“’As for me, I have set my King on Zion, my holy hill.’ I will tell of the decree; The Lord said to me, ‘You are my Son; today I have begotten you. Ask of me, and I will make the nations your heritage, and the ends of the earth your possession. You shall break them with a rod of iron, and dash them in pieces like a potter’s vessel.’” (Psalm 2:6-9)
For as long as I can remember, I have been curious. Like the proverbial cat, it has gotten me into more trouble than I wanted. My favorite question to ask in almost every situation is, “Why?” Though I never plumb the depths of that question even for the most mundane things, the process affords me a better understanding of the created world and my miniscule place in it.
And that brings me to the first verse in Psalm 2: “Why do the nations rage and the peoples plot in vain?” My generation was the first to see the grotesque and gory images of a war, occurring half-way around the world, up close and personal. It was the impetus for those a few years older than me to protest against that war. There is something inherent in us that says war is wrong. We understand that men killing men should not be, whether on the street corner or in fields far away. And so we clamor for solutions.
For those coming of age in the 60s, it was “Make love, not war.” And yet, that brought no solace to the soul. Rather, it led to the debauchery and excesses of the 70s. “Free love” is anything but free! There was, and continues to be, a steep price to pay. The John Lennons of the world told us to “give peace a chance.” But again, there was not even a hint that this brought real, lasting peace.
And that brings us to the horrors we see unfolding in Ukraine. I find my stomach in turmoil as I think of dear friends in Ukraine, Belarus, Russia and Poland who are dealing with the conflict, displaced to foreign lands or coopted to serve at the behest of another. Obviously, this is a well far too deep to explore. And yet, as a follower of Christ, I find that I need to understand the pain and suffering that is being exacted, often on very vulnerable and helpless people.
“Why do the nations rage…?” The Psalmist gives us a hint in the following verses: “The kings of the earth set themselves, and the rulers take counsel together against the Lord and against his Anointed, saying, ‘Let us burst their bonds apart and cast away their cords from us.’” Even as we kill, maim, and displace millions of people, the root cause is rebellion against our Creator, and against the One who would come to establish a Kingdom that cannot be shaken, whose hallmark is peace and goodwill.
The next verse then causes us to pause and wonder. “He who sits in the heavens laughs; the Lord holds them in derision.” This is not the fickleness of the Roman pantheon or the impotence of the those who reside on Mount Olympus. This is not a laugh of derision. This is disgust with the vanity of humanities effort to welcome in a utopia that brings that peace and goodwill. It is the fury of the wrath of God on the wickedness of men who pursue a life apart from their Creator.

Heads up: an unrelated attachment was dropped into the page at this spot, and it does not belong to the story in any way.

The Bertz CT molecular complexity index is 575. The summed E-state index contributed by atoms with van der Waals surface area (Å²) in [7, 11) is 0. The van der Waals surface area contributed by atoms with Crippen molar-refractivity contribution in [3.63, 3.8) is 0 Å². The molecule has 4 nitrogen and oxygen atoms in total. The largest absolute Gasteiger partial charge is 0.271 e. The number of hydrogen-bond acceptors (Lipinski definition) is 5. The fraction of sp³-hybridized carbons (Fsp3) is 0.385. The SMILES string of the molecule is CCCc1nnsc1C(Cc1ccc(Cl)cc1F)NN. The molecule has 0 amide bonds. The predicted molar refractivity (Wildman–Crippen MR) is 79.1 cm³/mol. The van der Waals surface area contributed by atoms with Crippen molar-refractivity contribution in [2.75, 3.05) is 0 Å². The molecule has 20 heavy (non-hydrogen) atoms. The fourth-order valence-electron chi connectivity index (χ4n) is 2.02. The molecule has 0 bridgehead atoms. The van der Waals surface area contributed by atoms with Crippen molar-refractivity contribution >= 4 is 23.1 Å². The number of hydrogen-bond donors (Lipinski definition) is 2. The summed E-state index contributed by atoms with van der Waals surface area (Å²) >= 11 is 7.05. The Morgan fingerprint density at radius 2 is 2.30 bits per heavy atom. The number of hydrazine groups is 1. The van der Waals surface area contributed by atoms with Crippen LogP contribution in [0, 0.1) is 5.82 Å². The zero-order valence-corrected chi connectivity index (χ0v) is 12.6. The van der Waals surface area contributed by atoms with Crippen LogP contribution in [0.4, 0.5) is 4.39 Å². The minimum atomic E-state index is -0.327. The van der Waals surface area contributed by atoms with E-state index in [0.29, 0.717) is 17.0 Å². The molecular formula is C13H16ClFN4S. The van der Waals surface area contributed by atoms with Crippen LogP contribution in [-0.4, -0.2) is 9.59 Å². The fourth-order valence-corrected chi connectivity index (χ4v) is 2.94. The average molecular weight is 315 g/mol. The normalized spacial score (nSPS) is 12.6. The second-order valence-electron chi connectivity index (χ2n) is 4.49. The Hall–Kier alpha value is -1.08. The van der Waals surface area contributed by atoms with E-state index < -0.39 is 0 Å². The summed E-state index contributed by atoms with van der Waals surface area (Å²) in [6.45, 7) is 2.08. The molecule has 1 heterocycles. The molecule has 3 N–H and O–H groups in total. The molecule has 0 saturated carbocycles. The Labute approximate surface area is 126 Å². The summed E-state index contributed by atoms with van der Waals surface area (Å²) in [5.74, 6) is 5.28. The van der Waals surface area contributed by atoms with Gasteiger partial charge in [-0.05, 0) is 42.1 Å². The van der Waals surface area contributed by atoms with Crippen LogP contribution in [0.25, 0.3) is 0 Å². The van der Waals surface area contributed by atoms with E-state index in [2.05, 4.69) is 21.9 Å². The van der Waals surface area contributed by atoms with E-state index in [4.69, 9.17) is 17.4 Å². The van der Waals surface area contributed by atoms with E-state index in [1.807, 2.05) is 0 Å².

And so we see what God is going to do about this rebellion of mankind. “Then he will speak to them in his wrath, and terrify them in his fury, saying, ‘As for me, I have set my King on Zion, my holy hill.’” Who is this King? “You are my Son; today I have begotten you.” The answer to humanities deepest need, to break the chains of sin, is found in the only Son of God. It is His Kingdom that will bring that which we so desperately need.
So what can I do? It seems trite to sit in the quietness of my charmed life here and pray. But that is what I can do. I can pray that God would be merciful to those under siege and those who are the aggressors. I can pray for the Church of Jesus Christ in Ukraine, Russia, Poland, Romania, and Belarus, that she would be bold in the proclamation of the Gospel of this Kingdom, that men and women, boys and girls, great and small. would bow the knee to this great King. “Now therefore, O kings, be wise; be warned, O rulers of the earth. Serve the Lord with fear, and rejoice with trembling. Kiss the Son, lest he be angry, and you perish in the way, for his wrath is quickly kindled” (Psa. 2:10-12).
I can engage with those on the ground to better understand the tangible things I can do, whether that is natives or missionaries serving there. And I don’t need to read the tea leaves of history as though it must be the end. Wars and rumors of wars will be with us to the end. Only when the last trumpet sounds, when “The kingdom of the world has become the kingdom of our Lord and of his Christ,” will there be lasting peace and charity, a Kingdom whose King “shall reign forever and ever.” “Even so, come quickly, Lord Jesus.”